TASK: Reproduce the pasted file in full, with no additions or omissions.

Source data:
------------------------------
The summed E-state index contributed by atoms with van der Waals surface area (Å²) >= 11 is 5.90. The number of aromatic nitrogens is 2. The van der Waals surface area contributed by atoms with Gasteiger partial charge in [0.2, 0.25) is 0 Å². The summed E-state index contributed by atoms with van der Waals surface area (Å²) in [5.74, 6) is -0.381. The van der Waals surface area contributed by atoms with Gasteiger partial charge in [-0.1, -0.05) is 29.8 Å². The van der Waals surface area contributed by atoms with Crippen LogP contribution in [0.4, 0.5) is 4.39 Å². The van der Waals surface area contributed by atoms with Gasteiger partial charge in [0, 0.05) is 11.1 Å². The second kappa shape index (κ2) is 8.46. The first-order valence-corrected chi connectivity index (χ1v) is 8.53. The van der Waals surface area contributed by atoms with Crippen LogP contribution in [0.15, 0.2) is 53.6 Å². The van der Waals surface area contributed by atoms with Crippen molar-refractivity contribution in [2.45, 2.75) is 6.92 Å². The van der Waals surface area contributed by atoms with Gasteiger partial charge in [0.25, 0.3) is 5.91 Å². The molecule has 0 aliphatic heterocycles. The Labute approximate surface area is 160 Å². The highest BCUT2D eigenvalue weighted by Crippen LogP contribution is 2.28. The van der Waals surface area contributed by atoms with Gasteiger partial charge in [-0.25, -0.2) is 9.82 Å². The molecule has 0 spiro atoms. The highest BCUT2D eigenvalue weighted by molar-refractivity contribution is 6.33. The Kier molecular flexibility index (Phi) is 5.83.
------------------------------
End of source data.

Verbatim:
The summed E-state index contributed by atoms with van der Waals surface area (Å²) >= 11 is 5.90. The number of aromatic nitrogens is 2. The van der Waals surface area contributed by atoms with Gasteiger partial charge in [0.2, 0.25) is 0 Å². The summed E-state index contributed by atoms with van der Waals surface area (Å²) in [5.74, 6) is -0.381. The van der Waals surface area contributed by atoms with Gasteiger partial charge in [-0.1, -0.05) is 29.8 Å². The van der Waals surface area contributed by atoms with Crippen LogP contribution in [0.4, 0.5) is 4.39 Å². The van der Waals surface area contributed by atoms with Gasteiger partial charge in [0, 0.05) is 11.1 Å². The second kappa shape index (κ2) is 8.46. The first-order valence-corrected chi connectivity index (χ1v) is 8.53. The van der Waals surface area contributed by atoms with Crippen LogP contribution in [0.15, 0.2) is 53.6 Å². The van der Waals surface area contributed by atoms with Crippen molar-refractivity contribution in [2.45, 2.75) is 6.92 Å². The van der Waals surface area contributed by atoms with Gasteiger partial charge in [0.25, 0.3) is 5.91 Å². The molecule has 0 aliphatic heterocycles. The Labute approximate surface area is 160 Å². The highest BCUT2D eigenvalue weighted by Crippen LogP contribution is 2.28. The van der Waals surface area contributed by atoms with Gasteiger partial charge in [-0.25, -0.2) is 9.82 Å². The molecule has 0 spiro atoms. The highest BCUT2D eigenvalue weighted by molar-refractivity contribution is 6.33. The Kier molecular flexibility index (Phi) is 5.83.